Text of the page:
Overview   |  Buy Now

How to use an Impulse Response with any sound in your production?


Generally speaking, you can apply a broad range of impulse response files to your production, but there are some general principles that might help when looking for that "perfect" ambience.  When applying an impulse response to orchestral work, you'll want to evaluate numerous files and find the one that emulates not only the space you want, but the frequency range of that particular file (room) that makes the sonic detail in your recordings stand out - not all impulses are created equal, at least in terms of the intended application. 


There are differing opinions of predelay and usage, but most add a touch of predelay to a vocal using a plate impulse for audibility and to get the constants of the words to stand out and hit your ears, before the reverb does.  Some would suggest that adding predaly to an impulse response renders phase issues - bottom line, you might add a small amount and listen to see if the results are desirable with any impulse in use.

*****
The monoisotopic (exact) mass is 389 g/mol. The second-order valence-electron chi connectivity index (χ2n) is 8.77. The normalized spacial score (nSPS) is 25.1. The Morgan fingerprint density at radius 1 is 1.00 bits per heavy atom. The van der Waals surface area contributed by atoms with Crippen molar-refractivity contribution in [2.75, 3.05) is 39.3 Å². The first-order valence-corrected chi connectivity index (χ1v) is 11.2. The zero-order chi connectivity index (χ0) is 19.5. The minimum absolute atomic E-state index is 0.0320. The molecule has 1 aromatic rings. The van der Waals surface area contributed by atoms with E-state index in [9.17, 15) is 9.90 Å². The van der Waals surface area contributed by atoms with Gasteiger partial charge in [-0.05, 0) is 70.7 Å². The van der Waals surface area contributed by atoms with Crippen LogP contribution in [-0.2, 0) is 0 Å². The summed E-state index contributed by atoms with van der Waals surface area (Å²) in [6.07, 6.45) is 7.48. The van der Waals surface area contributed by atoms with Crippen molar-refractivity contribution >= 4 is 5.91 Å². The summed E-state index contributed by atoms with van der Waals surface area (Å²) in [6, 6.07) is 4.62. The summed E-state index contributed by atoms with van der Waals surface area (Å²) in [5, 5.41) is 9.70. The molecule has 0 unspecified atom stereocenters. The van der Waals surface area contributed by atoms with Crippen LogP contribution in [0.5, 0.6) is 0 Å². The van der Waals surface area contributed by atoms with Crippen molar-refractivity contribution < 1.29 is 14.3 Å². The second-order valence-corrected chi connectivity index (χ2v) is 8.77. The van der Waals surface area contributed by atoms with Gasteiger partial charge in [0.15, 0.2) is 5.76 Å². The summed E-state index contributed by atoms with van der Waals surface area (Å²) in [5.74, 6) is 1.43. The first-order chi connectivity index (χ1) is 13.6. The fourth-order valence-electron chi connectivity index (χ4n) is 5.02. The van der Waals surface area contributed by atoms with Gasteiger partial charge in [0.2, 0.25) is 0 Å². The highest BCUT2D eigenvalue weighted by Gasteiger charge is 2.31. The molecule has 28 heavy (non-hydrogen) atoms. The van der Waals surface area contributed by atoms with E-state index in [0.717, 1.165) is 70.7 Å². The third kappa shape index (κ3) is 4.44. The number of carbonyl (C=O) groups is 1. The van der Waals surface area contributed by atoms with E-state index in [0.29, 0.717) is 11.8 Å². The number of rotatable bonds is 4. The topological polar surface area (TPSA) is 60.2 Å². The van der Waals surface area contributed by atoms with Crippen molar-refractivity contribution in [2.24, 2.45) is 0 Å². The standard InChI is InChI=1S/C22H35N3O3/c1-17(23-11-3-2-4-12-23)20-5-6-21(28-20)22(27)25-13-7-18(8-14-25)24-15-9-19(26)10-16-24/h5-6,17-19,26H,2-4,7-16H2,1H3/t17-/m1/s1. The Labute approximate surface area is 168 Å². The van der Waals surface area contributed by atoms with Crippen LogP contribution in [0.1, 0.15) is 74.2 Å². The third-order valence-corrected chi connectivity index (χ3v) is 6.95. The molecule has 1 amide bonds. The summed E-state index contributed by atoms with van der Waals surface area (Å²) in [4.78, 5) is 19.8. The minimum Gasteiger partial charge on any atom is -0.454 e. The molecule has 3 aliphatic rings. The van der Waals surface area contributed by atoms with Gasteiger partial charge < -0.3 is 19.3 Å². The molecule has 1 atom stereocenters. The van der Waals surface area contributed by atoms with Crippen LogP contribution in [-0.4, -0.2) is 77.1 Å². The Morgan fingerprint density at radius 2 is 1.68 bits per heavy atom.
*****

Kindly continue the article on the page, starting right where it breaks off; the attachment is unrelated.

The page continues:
When applying impulse response files to solo instruments, church IRs work great and give you that "I'm listening in that room" feel to them.  One of the downsides is that many, certainly not all, but many church impulses are "colored" in nature.  In other words, lots of reflections and variables that might make a solo trumpet sound fantastic, as if you are listening live in that room, but also might make an entire brass section or orchestra sound a little muddy or too thick.


Shorter impulses of smaller spaces work very well on brass as just a way to give them more space, without getting in the way of a possible top reverb, when using them subtly. 

Try using a number of impulses when in production as the results vary greatly and while some certainly won't fit or work for one production, may be great for another.